As well as voting for the President and Vice President, and other elected officials, Minnesotans are also being asked to decide on two constitutional amendments this November.
The Minnesota Marriage Amendment, and the Minnesota Voter Identification Amendment will be in the ballot on November 6.
The first has been receiving the bulk of the publicity and media attention. The Minnesota Marriage Amendment seeks to define marriage as between one man and one woman. It's been described as anti-gay marriage legislation. However, gay marriage is currently not legal in Minnesota, and whichever way the vote goes in November, it won't become legal based on the outcome of the vote.
A Yes vote would be a vote for the amendment, and change the constitution to specifically define marriage as between one man and one woman. It would make future legislation legalizing gay marriage more difficult to create.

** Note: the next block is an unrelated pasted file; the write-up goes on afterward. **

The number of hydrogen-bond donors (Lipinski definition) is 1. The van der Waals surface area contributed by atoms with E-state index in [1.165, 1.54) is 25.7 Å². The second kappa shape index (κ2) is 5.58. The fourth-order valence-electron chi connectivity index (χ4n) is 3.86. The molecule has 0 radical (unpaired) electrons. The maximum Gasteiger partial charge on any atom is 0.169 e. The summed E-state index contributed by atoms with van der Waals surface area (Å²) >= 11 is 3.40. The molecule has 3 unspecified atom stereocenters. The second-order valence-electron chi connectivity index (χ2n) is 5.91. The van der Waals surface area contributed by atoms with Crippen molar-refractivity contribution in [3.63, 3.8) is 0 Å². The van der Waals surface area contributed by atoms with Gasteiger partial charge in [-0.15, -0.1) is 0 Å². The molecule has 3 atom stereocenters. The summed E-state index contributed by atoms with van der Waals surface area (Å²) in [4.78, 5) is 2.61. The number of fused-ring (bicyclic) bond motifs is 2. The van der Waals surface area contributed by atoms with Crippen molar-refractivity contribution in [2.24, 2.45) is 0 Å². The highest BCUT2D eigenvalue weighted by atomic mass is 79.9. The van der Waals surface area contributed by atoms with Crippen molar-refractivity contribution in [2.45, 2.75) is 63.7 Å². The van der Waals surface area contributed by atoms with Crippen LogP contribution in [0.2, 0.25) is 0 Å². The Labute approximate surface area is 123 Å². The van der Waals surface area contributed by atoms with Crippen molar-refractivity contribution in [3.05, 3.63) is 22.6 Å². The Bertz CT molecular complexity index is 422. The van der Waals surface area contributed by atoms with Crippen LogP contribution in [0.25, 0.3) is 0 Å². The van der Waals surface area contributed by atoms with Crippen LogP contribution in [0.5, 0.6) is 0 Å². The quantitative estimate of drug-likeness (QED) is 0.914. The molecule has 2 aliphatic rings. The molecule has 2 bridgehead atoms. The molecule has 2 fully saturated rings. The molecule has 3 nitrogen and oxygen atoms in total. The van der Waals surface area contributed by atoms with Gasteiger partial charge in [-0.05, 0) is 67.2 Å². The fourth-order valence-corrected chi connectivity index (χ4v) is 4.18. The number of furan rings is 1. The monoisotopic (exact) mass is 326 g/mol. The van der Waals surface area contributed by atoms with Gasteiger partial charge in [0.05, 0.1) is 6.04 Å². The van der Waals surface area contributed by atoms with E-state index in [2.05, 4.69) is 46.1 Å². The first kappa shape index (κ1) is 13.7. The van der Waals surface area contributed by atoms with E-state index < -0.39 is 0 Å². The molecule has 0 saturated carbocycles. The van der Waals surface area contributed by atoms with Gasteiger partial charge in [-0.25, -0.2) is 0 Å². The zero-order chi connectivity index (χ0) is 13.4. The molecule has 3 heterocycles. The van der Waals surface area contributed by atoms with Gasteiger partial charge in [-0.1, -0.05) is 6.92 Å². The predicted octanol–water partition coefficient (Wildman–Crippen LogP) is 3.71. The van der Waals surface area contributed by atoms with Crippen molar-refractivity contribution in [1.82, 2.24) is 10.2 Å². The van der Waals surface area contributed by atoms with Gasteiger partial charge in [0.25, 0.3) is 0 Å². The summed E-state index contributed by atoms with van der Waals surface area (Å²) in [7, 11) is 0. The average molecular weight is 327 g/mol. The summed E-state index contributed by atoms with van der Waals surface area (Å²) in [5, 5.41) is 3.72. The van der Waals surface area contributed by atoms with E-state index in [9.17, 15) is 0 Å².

A No vote would be a vote to not change the constitution. A No vote would not make gay marriage legal, and would not change any other Minnesota law. But, a No vote would be in favor of preventing a serious obstacle for any future gay marriage legislation.
A non-scientific poll of yard signs and bumper stickers in Minneapolis and St. Paul would give a good majority to those who oppose the amendment. The state as a whole doesn't necessarily share that opinion, with polls showing that the outcome of the vote is too close to call.
Here's more information on the proposed Minnesota Marriage Amendment, including the full text of the amendment that you'll see on your ballot paper, and how to get more information on organizations who are campaigning for both sides of the debate.